NEW YORK—Angela Hewitt’s Bach is filled with the colors and joy of life.
Evidenced by the long line of people waiting to enter the Kaufmann Concert Hall at 92Y, the young child loudly claiming the middle seat of a row so he could be sure to see the pianist’s fingers, the elderly gentleman moved to tears, the thunderous applause and standing ovations, Bach still speaks to our humanity today.
Hewitt on Oct. 27 played the first recital of her “Bach Odyssey,” a series of 12 recitals in which she will play all of J.S. Bach’s major keyboard works over four years. She performed the second recital at 92Y on Oct. 30, and the third will be in April. The entire cycle will be performed at the venue, and multiple concertgoers professed on the first day that they would attend all 12 recitals.
“Bach has shaped not only my career, but more importantly my musical personality, musical intelligence. I mean, he’s the basis for all the music that came after him,” Hewitt said in an earlier interview. She has been playing Bach since the age of 3, has performed and recorded all of these keyboard works, and still finds more in the music every time. It has been, and continues to be, a deeply emotional journey for Hewitt.
Hanna Arie-Gaifman, director of the 92Y Tisch Center for the Arts, thought this journey and exploration of a composer was exactly what she wanted to share with concert hall audiences.
“It’s music which is alive—it speaks to us,” said Arie-Gaifman. It was almost exactly a year ago that she and Hewitt discussed Hewitt’s future with Bach, after she had played “The Art of Fugue” at the venue. When she heard about Hewitt’s “Odyssey,” she said they must bring it to 92Y.
It’s All About the Music
Founded in 1874, 92Y is one of the oldest cultural centers in the country, with a hall built for chamber music and lectures, and a large educational component that adds to its programming.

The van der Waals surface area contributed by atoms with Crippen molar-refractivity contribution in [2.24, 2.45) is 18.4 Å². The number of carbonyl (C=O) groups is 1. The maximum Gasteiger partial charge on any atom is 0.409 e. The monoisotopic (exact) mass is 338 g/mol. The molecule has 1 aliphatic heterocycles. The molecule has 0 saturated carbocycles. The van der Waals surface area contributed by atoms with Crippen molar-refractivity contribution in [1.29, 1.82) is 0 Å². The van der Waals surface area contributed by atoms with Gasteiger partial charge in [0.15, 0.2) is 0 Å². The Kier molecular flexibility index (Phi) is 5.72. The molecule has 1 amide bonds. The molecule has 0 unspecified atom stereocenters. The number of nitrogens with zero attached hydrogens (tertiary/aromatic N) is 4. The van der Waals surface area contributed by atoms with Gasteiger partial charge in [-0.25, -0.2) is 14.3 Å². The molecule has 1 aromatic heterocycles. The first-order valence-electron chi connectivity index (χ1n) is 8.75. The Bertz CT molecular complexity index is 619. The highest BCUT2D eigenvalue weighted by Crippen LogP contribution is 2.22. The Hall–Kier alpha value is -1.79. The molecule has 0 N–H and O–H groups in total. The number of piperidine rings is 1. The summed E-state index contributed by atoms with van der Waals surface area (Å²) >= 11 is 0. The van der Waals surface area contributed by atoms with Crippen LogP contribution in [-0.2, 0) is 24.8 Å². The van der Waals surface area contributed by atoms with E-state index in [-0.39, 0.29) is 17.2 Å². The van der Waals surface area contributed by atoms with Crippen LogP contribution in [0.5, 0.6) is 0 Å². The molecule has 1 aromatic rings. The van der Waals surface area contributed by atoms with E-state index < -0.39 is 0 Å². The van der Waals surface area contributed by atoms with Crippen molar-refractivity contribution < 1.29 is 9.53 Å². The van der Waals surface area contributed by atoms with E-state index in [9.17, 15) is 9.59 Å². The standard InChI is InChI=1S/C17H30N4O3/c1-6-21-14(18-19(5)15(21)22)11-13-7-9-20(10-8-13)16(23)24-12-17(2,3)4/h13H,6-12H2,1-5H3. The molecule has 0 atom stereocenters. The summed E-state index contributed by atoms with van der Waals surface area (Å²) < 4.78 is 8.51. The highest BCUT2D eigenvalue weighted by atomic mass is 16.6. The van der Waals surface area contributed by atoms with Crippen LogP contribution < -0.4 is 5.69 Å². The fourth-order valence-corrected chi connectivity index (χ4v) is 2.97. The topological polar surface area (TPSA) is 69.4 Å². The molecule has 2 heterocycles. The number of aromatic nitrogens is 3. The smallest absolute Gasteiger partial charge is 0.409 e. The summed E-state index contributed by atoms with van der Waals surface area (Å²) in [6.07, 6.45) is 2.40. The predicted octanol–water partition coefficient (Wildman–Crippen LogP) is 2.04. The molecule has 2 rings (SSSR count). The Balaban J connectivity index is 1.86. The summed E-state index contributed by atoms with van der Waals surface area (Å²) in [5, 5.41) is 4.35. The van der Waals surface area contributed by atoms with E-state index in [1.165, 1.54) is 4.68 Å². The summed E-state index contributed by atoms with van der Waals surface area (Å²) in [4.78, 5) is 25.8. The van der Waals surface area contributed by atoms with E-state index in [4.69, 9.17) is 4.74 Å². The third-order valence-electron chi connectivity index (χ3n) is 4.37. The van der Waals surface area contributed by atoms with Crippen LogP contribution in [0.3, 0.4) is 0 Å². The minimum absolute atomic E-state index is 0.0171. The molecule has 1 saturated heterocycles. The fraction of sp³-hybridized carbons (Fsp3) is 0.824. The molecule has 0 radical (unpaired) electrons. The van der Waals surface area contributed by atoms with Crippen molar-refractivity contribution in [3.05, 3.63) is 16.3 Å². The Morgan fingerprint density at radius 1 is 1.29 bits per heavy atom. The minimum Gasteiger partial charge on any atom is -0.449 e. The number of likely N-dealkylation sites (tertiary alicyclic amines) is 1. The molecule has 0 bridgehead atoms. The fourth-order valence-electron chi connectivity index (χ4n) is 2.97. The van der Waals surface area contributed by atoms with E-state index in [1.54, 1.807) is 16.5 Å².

Arie-Gaifman is a champion of promoting musical understanding, programming in ways to allow people to go in depth on a certain composer or work through lectures, classes, extensive program notes, concert themes, and interesting artist–work pairings.
“We are programming in service of the works of art,” said Arie-Gaifman, who is fluent in English, German, Hebrew, French, Czech, and Russian, and brings together an international array of artists. She previously served as the dean of the Mozart Academy in Prague and has an eye out for younger artists who have reached maturity in their work—”artists who have something to say.”
The programming is often artist driven, added Clement So, the Tisch Center’s artistic administrator. The artists cherish creativity and are always more than just performers. Out of conversations come new and fascinating ways to hear what may be even very old music.
We forever revisit music composed hundreds of years ago, the classics, according to So, because “it still resonates with you, it touches your heart.”
“There’s something human about it,” he said. “I think that—the humanness of the music—is what we want to draw out.”
For Hewitt, Bach has been a cornerstone of her repertoire, So added. But she’s not just playing Bach as a routine. “I think we can see this is a special thing for her. It’s not just Angela playing Bach again; it’s different for her. She still finds things in it … and I think that speaks to the odyssey element, the journey.”
Arie-Gaifman added, “Maybe it’s interpreted differently than in Bach’s time, but it touches something in us and is meaningful in such a way that we find meaning in it.” This—finding new ways to understand old works—is paramount in reaching contemporary audiences, she said.
“The unbelievable thing about classical music, especially with Bach: The more you perform it, the more you hear it, the more you find in it,” Arie-Gaifman said. Artists with depth certainly know this, she added.
Hewitt is certainly one of those artists. The odyssey would be like “revisiting old friends,” she had said, but as she goes along, she has more to bring to the music, more color, more joy.
The “Bach Odyssey” will be performed in its entirety at 92Y in New York, as well as in Italy, Tokyo, London, and Ottawa, Canada.